In polymer chemistry, polyols are a type of compounds with multiple hydroxyl functional groups available for organic reactions. A compound with two hydroxyl groups is a diol, one with three is a triol, one with four is a tetrol, and so on.
Figure 1 Overview of Biomass Sugar to Polyols Process
Monomeric polyols, such as sucrose, glycerin, pentaerythritol and ethylene glycol, often serve as the starting point for polymeric polyols. These materials are often referred to as the "initiators" and reacted with ethylene oxide or propylene oxide to produce polymeric polyols. Nonetheless, they should not be confused with free radical "initiators" that are used to promote other polymerization reactions. The functional group used as the starting point for a polymeric polyol need not be a hydroxyl group; there are a lot of important polyols that are built up from amines. A primary amino group generally functions as the starting point for two polymeric chains, especially in the case of polyether polyols.
Polymeric polyols are usually used to produce other polymers. They can react with isocyanates to form polyurethanes that will be used to make adhesives, mattresses, foam insulation for appliances, automotive seats, fibers, and elastomeric shoe soles.
Polymeric polyols are generally polyethers or polyesters. Polyether polyols are formed by reacting epoxides like propylene oxide or ethylene oxide with the multifunctional initiator in the presence of a catalyst, usually a strong base such as a double metal cyanide catalyst or potassium hydroxide. The most common polyether diols include polyethylene glycol, polypropylene glycol, and poly (tetramethylene ether) glycol. For example, fairly low molecular weight triols are based on glycerin (a triol) being reacted with ethylene oxide, propylene oxide or a combination of the two. As a matter of fact, the chains would not have equal length in any one molecule and there would be a distribution of molecular weight polyols within the material. Polyether polyols take up about 90% of the polymeric polyols used industrially; the balance is polyester polyols. The polyester is another class of polymeric polyols. Polyesters are often produced by condensation or polymerization of diols and dicarboxylic acids. In contrast, the hydroxyl group and the carboxylic acid (or their derivatives) may be within the same molecule, as in the case of caprolactone.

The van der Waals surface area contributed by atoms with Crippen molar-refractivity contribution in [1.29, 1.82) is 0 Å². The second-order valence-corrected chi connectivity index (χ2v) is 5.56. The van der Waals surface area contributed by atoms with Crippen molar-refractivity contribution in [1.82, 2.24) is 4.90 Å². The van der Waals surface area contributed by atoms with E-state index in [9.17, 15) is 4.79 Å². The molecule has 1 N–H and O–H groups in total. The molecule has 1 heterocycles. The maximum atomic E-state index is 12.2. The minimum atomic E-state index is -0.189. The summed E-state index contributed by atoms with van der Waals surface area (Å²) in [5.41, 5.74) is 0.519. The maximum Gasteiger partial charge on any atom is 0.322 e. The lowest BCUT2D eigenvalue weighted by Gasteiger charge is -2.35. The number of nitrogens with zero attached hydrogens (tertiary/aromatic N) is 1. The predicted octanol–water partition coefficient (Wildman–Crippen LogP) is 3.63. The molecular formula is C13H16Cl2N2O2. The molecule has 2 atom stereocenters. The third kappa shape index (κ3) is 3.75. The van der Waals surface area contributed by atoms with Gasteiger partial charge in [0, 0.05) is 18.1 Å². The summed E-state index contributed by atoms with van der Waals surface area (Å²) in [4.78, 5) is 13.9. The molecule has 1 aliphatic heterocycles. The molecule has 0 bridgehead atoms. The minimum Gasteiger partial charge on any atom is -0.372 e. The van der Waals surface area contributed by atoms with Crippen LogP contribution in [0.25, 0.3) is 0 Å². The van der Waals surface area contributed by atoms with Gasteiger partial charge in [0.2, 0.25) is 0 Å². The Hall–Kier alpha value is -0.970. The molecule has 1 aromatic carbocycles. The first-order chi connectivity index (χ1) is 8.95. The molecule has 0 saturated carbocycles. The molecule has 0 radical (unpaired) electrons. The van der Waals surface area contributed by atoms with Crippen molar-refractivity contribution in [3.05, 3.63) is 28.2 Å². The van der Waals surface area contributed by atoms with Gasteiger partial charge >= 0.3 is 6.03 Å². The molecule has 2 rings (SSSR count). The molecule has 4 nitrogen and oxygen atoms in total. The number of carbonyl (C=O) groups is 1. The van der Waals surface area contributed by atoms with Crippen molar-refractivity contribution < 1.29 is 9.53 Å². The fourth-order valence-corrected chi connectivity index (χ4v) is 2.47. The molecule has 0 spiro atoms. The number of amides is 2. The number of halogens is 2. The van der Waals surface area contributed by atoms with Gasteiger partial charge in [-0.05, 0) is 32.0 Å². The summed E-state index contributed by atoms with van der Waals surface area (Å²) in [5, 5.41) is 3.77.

With experienced scientists and advanced equipment at Creative Proteomics, we have developed a reliable and reproducible method using highly sensitive LC-MS/MS method for the rapid identification and quantification of diverse polyols in different sample types, which can satisfy the needs of academic and industrial study in your lab.
Representative Polyols Quantified in This Service
|1||Polyethylene glycol (EG)|
|2||Polypropylene glycol (PG)|
|3||Neopentyl glycol (NPG)|
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